Never Too Late: if you missed the IPKat Last Week!

The IPKat's usual round up of posts is in its 189th edition

It is the year 2050, and the last trademark litigator has retired is the beginning of an intriguing piece of IP fiction by the pen of Kat Neil. What happens to the litigator? Read more to find out!
2050: A Kat's Odyssey
Kat friend Elisabetta Elia attended the Simmons & Simmons Retromark event and kindly reported on it for us: RETROMARK: A year of trade marks - Part 1: Costs after Cartier is the first leg of the series!
Olivia de Havilland, the actress most remembered for her interpretations in movies such as Gone with the Wind and To Each His Own, did not particularly appreciate her portrayal in in a TV miniseries called Feud: Bette and Joan. However, as reported by Kat Eleonora, the Right of publicity not a right to control one's own image by censoring disagreeable portrayals, says appeals court in de Havilland case, basing its decision on First Amendment protection.
This week, there have been important news on Brexit concerning copyright as the EU Commission publishes paper on consequences of Brexit on copyright. Kat Eleonora gives us a concise summary of the paper.
Olivia de Havilland and her silver screen counterpart
Following on the Brexit paper, another paper followed: Brexit 'cliff-edges' - Alliance for Intellectual Property paper. Guest Kat Eibhlin comments on the publication, which expressly aims to avoid ‘kite-flying’ and ‘wolf-crying’, identifies 5 IP specific risks presented by Brexit and a series of “asks”.
If you have been intrigued by this year’s Oscar Best Picture winner, you will be even more mesmerized by the lawsuit that followed. In Del Toro and The Shape of a Lawsuit TechieKat Verónica goes down to frame detail.
Copyright, exceptions and cultural institutions: Australia is listening! As reported by Guest Kat Mathilde, the Australian government, following the 'Productivity Report' published in 2017 has now opened a consultation on copyright exceptions and how to best negotiate copyright in the cultural sector. The consultaition is open until 4 June 2018.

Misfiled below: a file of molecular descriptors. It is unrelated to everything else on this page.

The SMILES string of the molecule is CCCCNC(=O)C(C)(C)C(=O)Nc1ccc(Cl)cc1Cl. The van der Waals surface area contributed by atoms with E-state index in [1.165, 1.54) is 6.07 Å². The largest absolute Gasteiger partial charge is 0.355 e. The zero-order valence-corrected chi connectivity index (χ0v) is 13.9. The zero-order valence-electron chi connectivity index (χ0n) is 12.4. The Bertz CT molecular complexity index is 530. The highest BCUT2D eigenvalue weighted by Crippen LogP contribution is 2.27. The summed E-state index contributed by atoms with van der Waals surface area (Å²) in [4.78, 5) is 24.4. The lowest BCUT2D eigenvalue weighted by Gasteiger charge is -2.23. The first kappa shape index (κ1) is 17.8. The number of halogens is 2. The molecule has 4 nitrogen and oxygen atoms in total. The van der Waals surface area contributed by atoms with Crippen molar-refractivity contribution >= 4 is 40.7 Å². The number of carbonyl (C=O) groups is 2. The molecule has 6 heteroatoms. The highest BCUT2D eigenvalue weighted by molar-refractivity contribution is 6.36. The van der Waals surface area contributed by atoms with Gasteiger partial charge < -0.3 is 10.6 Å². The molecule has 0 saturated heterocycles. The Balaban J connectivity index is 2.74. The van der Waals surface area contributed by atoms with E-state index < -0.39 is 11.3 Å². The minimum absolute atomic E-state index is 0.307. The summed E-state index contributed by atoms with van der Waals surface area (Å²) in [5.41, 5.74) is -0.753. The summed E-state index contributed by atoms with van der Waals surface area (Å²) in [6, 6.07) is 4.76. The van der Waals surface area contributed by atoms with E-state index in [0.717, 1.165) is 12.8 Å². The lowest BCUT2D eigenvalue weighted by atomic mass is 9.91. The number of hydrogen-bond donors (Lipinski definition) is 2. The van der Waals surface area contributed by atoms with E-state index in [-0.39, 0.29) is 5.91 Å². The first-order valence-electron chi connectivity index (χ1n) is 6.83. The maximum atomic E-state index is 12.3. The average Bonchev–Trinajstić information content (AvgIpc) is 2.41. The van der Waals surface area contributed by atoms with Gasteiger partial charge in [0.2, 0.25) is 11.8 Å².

Google cannot hide behind its algorithms, German court finds: the Higher Regional Court of Cologne issued an interesting judgement concerning Google and its duty of care with regards its code. Guest Kat Mirko comments on the case.

Does the InfoSoc Directive envisage digital exhaustion? Questions in the Tom Kabinet CJEU reference finalized (at last) and brought to us by Kat Eleonora.

The AmeriKat reports that the Court of Appeal, following EPO, reverses Carr J in Regeneron v Kymab dispute and also providing a summary of English law in sufficiency.  Intern Kat Rose commented on the case, focussing especially on the sufficiency aspect in Regeneron v Kymab - Part I: Sufficiency. Stay tuned for Part II!  
How do you protect patents from judicial and expert hindsight? This and other questions were analysed during the seminar "Inventive Step in the UK and Use of Experts in Patent Litigation", as reported by Katfriend Rachel Mumby.

Weekly Roundups: Monday Miscellany